The Memphis Grizzlies' new slogan, #MemphisVsErrrbody, isn't just about being a small-market team. By that measure, #NewOrleansVsErrrbody or #MilwaukeeVsErrrbody would be just as valid. No, the Grizzlies are ostracized from the rest of the NBA in a manner far greater than national media presence.
In just about every way – prevalent trends, or appeals to the casual viewer – they run perpendicular to the rest of the league. Within a league where offense sells and three-pointers have justly become the weapon du jour, the Grizzlies identify themselves through gravelly defense and beat-em-up post play. They're monsters of the mud, unsightly and not suited for a greater audience. It isn't sexy, and outside of Memphis, it isn't going to get any love.
Not that the Grizzlies care. All that stuff is just noise to them. After 55 wins in the regular season and years of similar success, calls for philosophical change would fall on deaf ears. The Grizzlies take pride in exemplifying the closest thing there can be to a counterculture movement in the NBA.
In a way, the Golden State Warriors are the perfect opponent for these Grizzlies. Where the Grizzlies are a throwback team, the Warriors are progressive. Where the Grizzlies are content with a local following, the Warriors have captured the hearts of many. With the most Vine-able superstar in the league, one of the most three-point shooting offenses in the league, and a grip on modern small-ball leanings at both ends, the Warriors have something for everyone. They're the most dominant and likeable model of basketball en vogue – they're everything the Grizzlies aren't.
Suddenly, though, the Grizzlies are up 2-1 over the Warriors. It's bizarre to process. Analytics inform us that three-pointers are efficient and that post-ups aren't. Fans, despite some hand-wringing over agreeing with math nerds, would also much rather see three-point shooting than post-ups. Well, the bully-ball Grizzlies are winning over their perimeter inclined opponent, and they're winning over the national audience.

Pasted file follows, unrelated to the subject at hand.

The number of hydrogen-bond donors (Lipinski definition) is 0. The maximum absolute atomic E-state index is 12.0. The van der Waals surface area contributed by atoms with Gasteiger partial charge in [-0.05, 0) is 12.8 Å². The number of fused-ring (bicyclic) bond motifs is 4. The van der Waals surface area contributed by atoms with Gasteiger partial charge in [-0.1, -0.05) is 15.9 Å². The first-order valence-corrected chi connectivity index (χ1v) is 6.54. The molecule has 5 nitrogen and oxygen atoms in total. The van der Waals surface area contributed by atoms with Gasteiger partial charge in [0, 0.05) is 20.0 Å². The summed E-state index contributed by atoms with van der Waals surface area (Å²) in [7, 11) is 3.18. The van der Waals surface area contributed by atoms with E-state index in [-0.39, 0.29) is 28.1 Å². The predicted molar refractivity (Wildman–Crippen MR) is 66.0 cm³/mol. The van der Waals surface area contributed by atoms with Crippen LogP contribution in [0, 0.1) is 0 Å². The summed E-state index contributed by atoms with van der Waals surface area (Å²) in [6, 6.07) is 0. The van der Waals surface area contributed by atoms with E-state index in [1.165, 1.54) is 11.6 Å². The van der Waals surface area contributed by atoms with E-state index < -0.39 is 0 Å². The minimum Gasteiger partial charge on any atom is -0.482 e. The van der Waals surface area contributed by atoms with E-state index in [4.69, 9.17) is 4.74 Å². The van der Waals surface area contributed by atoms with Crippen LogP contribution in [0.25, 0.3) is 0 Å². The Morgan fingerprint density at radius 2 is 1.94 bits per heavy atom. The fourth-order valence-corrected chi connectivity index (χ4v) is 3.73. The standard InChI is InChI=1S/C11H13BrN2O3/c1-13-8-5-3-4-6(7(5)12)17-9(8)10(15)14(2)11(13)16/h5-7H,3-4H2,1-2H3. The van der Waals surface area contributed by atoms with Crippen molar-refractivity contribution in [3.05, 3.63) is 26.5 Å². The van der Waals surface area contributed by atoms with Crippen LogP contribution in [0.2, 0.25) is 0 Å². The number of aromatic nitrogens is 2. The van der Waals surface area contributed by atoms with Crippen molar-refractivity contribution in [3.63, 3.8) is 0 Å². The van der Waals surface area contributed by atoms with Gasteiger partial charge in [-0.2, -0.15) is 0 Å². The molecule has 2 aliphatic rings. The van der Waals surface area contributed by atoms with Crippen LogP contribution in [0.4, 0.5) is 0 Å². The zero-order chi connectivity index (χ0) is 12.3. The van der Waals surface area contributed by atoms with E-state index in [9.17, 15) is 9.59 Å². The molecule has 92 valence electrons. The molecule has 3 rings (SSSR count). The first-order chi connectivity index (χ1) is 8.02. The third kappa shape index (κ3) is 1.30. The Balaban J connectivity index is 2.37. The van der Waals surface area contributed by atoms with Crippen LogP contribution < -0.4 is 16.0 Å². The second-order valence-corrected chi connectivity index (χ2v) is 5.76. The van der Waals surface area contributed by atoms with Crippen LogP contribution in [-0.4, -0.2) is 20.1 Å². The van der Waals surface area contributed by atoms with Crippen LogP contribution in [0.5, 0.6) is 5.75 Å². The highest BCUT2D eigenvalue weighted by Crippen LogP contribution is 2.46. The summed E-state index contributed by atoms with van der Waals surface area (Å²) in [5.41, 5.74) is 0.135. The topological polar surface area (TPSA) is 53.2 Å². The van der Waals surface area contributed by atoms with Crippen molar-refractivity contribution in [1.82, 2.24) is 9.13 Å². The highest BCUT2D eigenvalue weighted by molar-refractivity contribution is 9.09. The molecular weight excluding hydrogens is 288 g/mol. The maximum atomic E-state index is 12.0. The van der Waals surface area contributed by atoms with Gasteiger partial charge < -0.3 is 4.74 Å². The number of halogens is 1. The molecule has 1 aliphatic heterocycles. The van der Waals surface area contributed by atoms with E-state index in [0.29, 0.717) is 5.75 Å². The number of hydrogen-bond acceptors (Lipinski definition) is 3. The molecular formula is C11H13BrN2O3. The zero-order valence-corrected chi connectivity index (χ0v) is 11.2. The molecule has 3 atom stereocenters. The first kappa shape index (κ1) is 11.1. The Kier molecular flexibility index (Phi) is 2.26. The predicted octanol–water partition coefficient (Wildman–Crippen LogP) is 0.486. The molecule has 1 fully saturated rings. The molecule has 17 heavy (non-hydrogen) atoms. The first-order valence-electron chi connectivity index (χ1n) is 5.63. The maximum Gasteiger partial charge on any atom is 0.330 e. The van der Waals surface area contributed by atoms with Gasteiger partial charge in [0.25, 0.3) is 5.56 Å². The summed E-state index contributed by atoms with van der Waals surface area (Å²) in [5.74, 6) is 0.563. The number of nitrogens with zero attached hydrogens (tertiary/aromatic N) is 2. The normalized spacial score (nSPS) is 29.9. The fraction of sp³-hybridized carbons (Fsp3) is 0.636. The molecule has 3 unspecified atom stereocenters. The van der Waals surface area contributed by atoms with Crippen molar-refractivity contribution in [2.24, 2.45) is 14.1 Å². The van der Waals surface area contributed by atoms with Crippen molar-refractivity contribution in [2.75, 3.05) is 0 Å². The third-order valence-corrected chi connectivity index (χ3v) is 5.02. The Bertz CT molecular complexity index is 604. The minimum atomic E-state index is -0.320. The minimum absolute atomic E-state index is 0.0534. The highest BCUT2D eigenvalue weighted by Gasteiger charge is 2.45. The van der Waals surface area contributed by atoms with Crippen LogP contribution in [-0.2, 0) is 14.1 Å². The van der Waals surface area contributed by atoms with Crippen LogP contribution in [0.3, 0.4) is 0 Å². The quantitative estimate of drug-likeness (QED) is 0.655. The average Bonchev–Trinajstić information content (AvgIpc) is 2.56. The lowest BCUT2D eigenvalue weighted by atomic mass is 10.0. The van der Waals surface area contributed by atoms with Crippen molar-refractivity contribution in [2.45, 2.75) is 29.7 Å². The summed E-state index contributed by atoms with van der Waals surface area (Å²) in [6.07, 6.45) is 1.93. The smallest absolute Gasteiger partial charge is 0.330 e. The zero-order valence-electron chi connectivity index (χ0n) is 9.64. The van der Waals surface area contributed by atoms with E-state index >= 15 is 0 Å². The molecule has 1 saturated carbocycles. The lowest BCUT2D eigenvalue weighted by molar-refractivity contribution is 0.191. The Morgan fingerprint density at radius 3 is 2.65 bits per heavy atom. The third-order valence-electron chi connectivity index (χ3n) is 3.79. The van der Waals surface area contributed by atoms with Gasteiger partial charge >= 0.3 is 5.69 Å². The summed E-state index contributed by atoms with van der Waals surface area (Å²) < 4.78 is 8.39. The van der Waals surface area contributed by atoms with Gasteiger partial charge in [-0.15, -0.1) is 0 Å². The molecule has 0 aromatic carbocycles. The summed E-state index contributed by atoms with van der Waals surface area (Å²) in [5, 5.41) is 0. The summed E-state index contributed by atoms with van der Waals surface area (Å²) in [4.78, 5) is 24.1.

Something truly endearing about the Grizzlies is becoming apparent. When they take their turn as the popular team, it's not because they start doing popular things. They continue to play on their own terms, which would be unpopular by nature, but reveal their charm in perseverance and personality. The series has been about more than three-pointers versus post-ups, but the Grizzlies have held Steph Curry and Klay Thompson under lock and key while sanding away the Warriors' resistance with brute force. Same old Grizz, but now there's a national audience watching.
Before now, when has anyone gotten excited about the All-Defensive teams before Tony Allen started shouting off about FIRST TEAM ALL-DEFENSE? When has anyone cheered for more post play before Zach Randolph and Marc Gasol rendered Draymond Green (who had the rightful claim to Defensive Player of the Year this season) invisible?
Now, people are crowning Allen's off-ball defense and waxing poetic for Randolph's physicality. They're doting over Gasol's high-post passing and Mike Conley's pace management. I'd say they're a bunch of weirdos, if I hadn't been a fan of this oddball squad from the start. Let's just say it's a fun time to be a Grizzly fan, and that this, ironically, is an exciting way to win.
Nobody has thought of counting out this historically great Warriors team yet, but it's not their turn at the podium right now. Throw the Warriors' margin of victory numbers out the window – a round with the Grizzlies is unlike a round with any other. Against all odds, people are starting to believe. The Warriors have been dragged into the mud.
#MemphisVsErrrbody may have come a round too late, because errrbody is waffling on their allegiance.